The Survey also mounted air-supported, multidisciplinary reconnaissance operations in the Far North during this time period. The most ambitious was the 1955 “Operation Franklin,” headed by Y.O. Fortier, who later became director of the Survey. The 28-person expedition, in a single field season, studied strategic locations and mapped almost 260,000 km2 of the High Arctic. The results of the work triggered industry interest in northern oil and gas exploration.
1960s – 1970s
In 1966, the Survey became part of a new Department of Energy, Mines and Resources, which had a mandate for national energy planning and required quantitative estimates of Canada’s reserves of oil and gas, coal and uranium. To provide this information, the Survey developed new methods of resource appraisal that are now internationally recognized and utilized. Working with other agencies, the Survey also provided estimates of the national reserves of nickel, copper, zinc, lead, molybdenum and iron ore.
By the 1970s, Survey research had a strong environmental and land use focus. A major program carried out environmental impact assessments of large-scale developments such as the proposed Mackenzie Valley Pipeline. International debates on the ownership of the oceans’ resources required geoscientific information from the Survey to support Canada’s claims to an offshore “economic zone.” The extension of Canada’s offshore boundaries to 371 km (200 nautical miles) from the coast (or beyond, to the edge of the continental shelf) increased the Survey's already extensive 10 million km2area of operations by approximately 40 per cent, and led to an expansion of its offshore research capabilities.
In the 1980s, in response to growing concerns for the security of energy supplies and indications that the offshore and Arctic frontiers contained valuable new resources, the Survey established a knowledge base from which the oil and gas potential of these regions could be determined. This work was carried out under the Frontier Geoscience Program.
Following a series of studies of the ocean floor, the Survey led efforts to secure Canada’s membership in the international Ocean Drilling Program in 1984. Studies undertaken by scientists from member nations produced new insights into the geological processes at work within the ocean floor, as well as better ways to identify its mineral and energy resources.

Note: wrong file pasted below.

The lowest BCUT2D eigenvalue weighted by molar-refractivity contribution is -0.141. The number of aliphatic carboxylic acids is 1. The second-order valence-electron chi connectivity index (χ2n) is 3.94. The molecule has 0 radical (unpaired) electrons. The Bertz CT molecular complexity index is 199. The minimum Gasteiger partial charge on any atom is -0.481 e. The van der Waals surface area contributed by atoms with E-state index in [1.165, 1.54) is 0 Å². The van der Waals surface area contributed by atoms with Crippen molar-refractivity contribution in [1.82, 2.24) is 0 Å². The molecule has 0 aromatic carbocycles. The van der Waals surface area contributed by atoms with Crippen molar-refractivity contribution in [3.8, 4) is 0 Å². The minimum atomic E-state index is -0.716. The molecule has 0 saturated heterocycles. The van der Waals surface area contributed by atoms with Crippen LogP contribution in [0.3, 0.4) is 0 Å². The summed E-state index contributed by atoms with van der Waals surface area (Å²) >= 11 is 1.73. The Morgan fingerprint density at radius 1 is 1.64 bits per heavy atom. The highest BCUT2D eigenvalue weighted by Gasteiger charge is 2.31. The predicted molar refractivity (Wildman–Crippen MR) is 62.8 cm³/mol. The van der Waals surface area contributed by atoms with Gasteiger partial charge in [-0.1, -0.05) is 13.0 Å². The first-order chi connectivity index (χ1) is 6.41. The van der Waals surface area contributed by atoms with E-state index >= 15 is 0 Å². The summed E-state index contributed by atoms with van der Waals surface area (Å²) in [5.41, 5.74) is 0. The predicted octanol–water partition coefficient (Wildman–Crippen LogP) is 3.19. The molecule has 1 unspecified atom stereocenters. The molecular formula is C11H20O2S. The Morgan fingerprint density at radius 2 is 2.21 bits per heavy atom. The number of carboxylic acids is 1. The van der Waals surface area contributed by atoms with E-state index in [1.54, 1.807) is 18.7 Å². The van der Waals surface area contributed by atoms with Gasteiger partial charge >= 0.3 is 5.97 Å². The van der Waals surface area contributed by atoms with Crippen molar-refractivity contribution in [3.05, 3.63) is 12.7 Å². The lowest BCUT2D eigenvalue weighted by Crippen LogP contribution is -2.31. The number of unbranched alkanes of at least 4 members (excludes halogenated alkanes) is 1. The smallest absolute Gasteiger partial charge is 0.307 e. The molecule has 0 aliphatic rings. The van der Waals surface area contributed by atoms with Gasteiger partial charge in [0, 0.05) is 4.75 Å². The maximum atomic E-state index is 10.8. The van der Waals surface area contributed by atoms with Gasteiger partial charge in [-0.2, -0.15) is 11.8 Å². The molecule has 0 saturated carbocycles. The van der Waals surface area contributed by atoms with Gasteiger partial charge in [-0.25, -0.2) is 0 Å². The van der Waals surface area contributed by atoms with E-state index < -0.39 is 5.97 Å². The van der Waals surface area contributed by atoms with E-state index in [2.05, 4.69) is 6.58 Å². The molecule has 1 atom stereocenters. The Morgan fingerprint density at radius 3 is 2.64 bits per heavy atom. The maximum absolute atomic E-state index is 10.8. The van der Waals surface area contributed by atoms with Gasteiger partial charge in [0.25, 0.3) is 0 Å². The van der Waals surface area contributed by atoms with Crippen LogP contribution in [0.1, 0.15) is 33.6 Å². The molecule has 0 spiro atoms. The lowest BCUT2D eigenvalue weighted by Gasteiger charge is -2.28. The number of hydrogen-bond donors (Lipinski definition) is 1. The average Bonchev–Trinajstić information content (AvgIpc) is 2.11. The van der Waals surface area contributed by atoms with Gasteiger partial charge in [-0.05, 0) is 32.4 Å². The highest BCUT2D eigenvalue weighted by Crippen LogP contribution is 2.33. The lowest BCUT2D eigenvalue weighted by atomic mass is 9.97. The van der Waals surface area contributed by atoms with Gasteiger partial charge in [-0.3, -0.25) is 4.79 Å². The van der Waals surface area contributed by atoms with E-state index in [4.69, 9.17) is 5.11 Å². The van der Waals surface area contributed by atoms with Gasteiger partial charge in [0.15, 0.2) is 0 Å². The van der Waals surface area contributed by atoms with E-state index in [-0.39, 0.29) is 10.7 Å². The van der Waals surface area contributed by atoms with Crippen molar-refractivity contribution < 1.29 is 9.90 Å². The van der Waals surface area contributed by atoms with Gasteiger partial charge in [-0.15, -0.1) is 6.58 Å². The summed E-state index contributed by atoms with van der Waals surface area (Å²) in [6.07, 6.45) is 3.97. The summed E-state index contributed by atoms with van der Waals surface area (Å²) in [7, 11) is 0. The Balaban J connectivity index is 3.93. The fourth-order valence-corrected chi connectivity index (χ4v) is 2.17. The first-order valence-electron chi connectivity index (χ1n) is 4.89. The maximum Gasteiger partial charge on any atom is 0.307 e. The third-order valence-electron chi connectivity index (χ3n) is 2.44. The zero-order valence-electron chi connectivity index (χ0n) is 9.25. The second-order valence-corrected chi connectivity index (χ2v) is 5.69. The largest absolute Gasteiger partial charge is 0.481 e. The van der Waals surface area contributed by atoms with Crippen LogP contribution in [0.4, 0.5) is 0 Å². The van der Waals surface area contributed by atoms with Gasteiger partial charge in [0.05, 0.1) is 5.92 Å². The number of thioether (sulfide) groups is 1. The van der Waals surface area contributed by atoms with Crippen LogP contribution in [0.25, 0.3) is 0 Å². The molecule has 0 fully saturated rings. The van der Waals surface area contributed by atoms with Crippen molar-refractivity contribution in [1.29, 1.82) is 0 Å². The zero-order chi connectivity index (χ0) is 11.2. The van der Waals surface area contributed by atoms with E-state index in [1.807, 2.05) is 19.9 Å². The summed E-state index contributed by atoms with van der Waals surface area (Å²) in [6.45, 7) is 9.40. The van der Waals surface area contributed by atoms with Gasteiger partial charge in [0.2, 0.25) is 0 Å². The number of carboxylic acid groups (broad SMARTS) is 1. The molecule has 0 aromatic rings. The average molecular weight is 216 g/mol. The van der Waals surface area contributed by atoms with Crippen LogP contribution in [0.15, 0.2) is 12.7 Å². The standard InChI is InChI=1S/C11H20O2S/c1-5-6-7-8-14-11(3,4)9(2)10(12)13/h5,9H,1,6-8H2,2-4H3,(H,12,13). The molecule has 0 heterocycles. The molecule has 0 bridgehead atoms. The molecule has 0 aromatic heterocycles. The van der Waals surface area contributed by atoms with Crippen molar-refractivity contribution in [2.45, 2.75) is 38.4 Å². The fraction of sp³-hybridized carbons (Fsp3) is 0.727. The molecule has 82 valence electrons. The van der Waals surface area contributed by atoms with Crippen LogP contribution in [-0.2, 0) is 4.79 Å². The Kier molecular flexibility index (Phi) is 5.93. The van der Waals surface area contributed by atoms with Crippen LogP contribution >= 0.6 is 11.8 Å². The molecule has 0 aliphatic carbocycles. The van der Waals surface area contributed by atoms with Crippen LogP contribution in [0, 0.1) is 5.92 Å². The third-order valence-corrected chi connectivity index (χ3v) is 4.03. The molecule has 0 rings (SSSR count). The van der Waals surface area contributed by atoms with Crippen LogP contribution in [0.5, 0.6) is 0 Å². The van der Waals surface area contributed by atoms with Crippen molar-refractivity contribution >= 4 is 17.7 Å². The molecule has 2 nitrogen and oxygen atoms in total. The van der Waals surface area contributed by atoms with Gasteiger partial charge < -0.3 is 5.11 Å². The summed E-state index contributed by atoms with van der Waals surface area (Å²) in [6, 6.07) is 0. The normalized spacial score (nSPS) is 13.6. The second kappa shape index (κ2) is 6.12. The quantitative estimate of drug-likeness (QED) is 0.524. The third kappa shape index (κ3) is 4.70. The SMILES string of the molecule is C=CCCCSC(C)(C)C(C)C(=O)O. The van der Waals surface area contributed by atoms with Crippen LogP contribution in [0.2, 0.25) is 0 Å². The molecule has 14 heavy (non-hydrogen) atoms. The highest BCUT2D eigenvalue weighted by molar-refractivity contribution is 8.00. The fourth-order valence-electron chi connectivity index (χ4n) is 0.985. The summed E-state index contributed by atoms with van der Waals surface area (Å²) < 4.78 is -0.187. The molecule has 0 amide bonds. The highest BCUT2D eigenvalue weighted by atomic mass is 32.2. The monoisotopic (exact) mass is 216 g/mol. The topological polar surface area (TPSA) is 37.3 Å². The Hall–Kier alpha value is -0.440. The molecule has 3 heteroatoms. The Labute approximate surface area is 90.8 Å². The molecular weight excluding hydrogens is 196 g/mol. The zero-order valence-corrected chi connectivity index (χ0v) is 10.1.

Also in 1984, the Survey established the Lithoprobe, the largest geoscientific research program ever undertaken in Canada. This program, using new seismic exploration and geophysical data processing techniques, allowed scientists to map the Earth to depths of up to 50 km. Besides providing new information about the planet’s structure, Lithoprobe contributed to mineral and energy exploration, as well as assessments of earthquake risk and volcanic activity. By the time the program ended in 2005, it had employed over 1,000 scientists and produced approximately 1,500 publications.
In 1986, the Earth Physics Branch of Energy, Mines and Resources was merged with the Survey. This group was the direct descendent of the Dominion Observatories, and it brought to the Survey a major geophysical arm which includes Canada-wide seismology and geomagnetic observatory networks.
Also during the 1980s, the Survey increasingly began contributing to geological research programs internationally. Working with Canadian International Development Agency, the Survey sponsored aeromagnetic surveys in Brazil, Cameroon, Guyana, Ivory Coast, Niger, Burkina Faso, Rwanda, Zimbabwe, Pakistan, and Thailand.
1990s – Present
In the early 1990s, the Survey took a leading role in developing a new National Geoscience Mapping Program (NATMAP), a cooperative effort involving federal, provincial and territorial surveys as well as Canadian universities, private industry and other interested groups. Its aim is to maximize the impact of funding available for new mapping of the bedrock and surficial geology of Canada by coordinating the activities of participating agencies.
The Survey's environmental work now looks at climate change, natural radioactivity and hydrogeology, and establishes baseline geochemical profiles of naturally occurring substances. Through a wide range of research into such natural hazards such as earthquakes, landslides, magnetic storms, volcanoes, tsunamis, floods and ground instability, the Survey contributes to a better understanding of how the environment affects humans, and how humans affect the environment. The results contribute to building standards and emergency planning measures.
As part of a reorganization in the mid-1990s, the Survey became a part of the Earth Sciences sector of Natural Resources Canada (NRCan). In 2017, it was again moved, this time from the Earth Sciences division to the Lands and Minerals sector of NRCan.
Within NRCan, its mandate is defined by several priorities, including the development of Canada’s mineral, hydrocarbon and water resources; environmental protection; management of natural and geological hazards; and technological innovation.
A variety of programs within the Survey continue to explore and map deposits of minerals and hydrocarbons. Much exploratory work remains to be done on seafloors surrounding Canada’s coasts, which scientists have only begun to map comprehensively. The Survey is also exploring the scope of Canada’s shale gas deposits, and assessing their viability as a contributor to the energy industry.
Following its joint mandate of promoting environmental protection and sustainable development, the Survey also conducts environmental impact assessments, and provides reports that advise the federal government on effective regulatory policy.
In the fields of natural and geological hazards, the Survey operates the Canadian Hazard Information Service and Public Safety Geoscience — programs that conduct risk assessment and emergency planning for natural disasters such as flooding and earthquakes.
Finally, its engagement in technological innovation is primarily related to its investments in new mapping and communications methods.